Over the next few weeks, I’ve asked several members of our team at The Austin Stone to write about how missional communities integrate with some of their areas of ministry. To start with, my friend (and former intern!) Scott Frazier wrote a series on Student Ministry and Missional Communities. You can find more about our Student Ministry here.
- Student Ministry and Missional Communities
- Student Ministry Gatherings
- Student Ministry and LTGs
- Student Ministry and Third Place
- Student Ministry and Volunteer Missional Communities
Student Ministry Gatherings
In my last post I gave an overarching view of our student ministry at the Stone. I stated that we believe that our role is to “equip parents who will disciple their kids and disciple kids whose parents won’t”. Todd has written extensively about incorporating children into the life of your missional community and I briefly touched on how we strive to equip our parents.
Yet, how do we functionally operate as a student ministry?
Sunday Morning Gatherings
Since we are a mobile, multi-site church, we gather our students for worship, teaching and fellowship on Sundays at every campus during our 11:15 service. Why 11:15 you ask? Great question. Since most teenagers are a terror to try and get out of bed on a weekend and since we desire parents to keep their sanity during the process, we deduced that 11:15 would allow enough time for families with older kids to make it to service without killing one another!
I know your also thinking, “Hold on…no Wednesday night gatherings with pizza before hand?” First, to assuage your food worries and concerns, we have found a better substitute for pizza. Since our ministry is located in Austin, Texas we provide breakfast tacos. There is a breakfast taco restaurant every few miles and it is food group in and of itself here! All joking aside, we chose Sunday’s because we desire our students’ week to be freed up so that they can integrate with their family’s missional community and be involved in a discipleship community. Our desire was to be less programmatic and more relational.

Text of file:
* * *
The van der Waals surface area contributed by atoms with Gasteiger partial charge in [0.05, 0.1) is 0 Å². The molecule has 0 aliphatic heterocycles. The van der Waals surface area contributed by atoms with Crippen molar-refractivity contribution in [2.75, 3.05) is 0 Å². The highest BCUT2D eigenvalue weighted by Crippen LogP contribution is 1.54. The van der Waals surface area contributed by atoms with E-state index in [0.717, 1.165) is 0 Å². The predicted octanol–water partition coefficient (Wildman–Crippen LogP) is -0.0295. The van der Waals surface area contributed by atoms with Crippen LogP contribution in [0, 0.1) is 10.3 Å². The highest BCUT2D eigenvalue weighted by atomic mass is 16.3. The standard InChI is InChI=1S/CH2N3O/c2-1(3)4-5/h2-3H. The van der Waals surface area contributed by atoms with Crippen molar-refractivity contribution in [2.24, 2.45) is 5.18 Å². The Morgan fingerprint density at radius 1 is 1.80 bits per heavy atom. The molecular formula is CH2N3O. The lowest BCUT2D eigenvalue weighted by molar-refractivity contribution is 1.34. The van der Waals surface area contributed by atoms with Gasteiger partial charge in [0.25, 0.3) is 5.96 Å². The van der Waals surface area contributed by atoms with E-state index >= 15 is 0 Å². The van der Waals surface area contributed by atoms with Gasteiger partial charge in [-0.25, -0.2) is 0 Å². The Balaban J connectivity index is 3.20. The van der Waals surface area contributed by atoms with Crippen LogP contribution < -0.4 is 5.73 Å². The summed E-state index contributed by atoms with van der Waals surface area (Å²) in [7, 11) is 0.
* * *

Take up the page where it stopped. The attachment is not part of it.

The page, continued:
Teaching & Discussion
Our Sunday gatherings consist of worship, teaching and discussion groups. The teaching is aligned with the preaching from the main pulpit so that we can help cultivate conversation between parents and their kids once they leave service. This provides a common language as parents continue in their call to disciple their children.
Not only do we align teaching, but we also provide a space for discussion groups for our students after the teaching. After many sermons where I would ask the kids what I taught on last week and there would be no response I figured something needed to change. Now, after each teaching we allow space for our students to converse with their leaders and each other.
We usually revolve conversation around two simple questions:
- What is God showing you?
- What are you going to do about it?
Lastly, Sunday is a great space to assimilate kids into your ministry. It gives us a space where we can meet families, get kids connected to discipleship communities, and let them know what events are coming up. I strongly believe there is still a seat at the table for students to gather together even within the missional framework. Students need to be in a space where there is common social fabric.
Gathering together allows our students a place to know others and be known by others. It allows them a space to invite their friends to hear Christ proclaimed and start gospel conversations. It also allows kids with no strong parental support a place a familial stability.
What role do you think gatherings play in student ministry?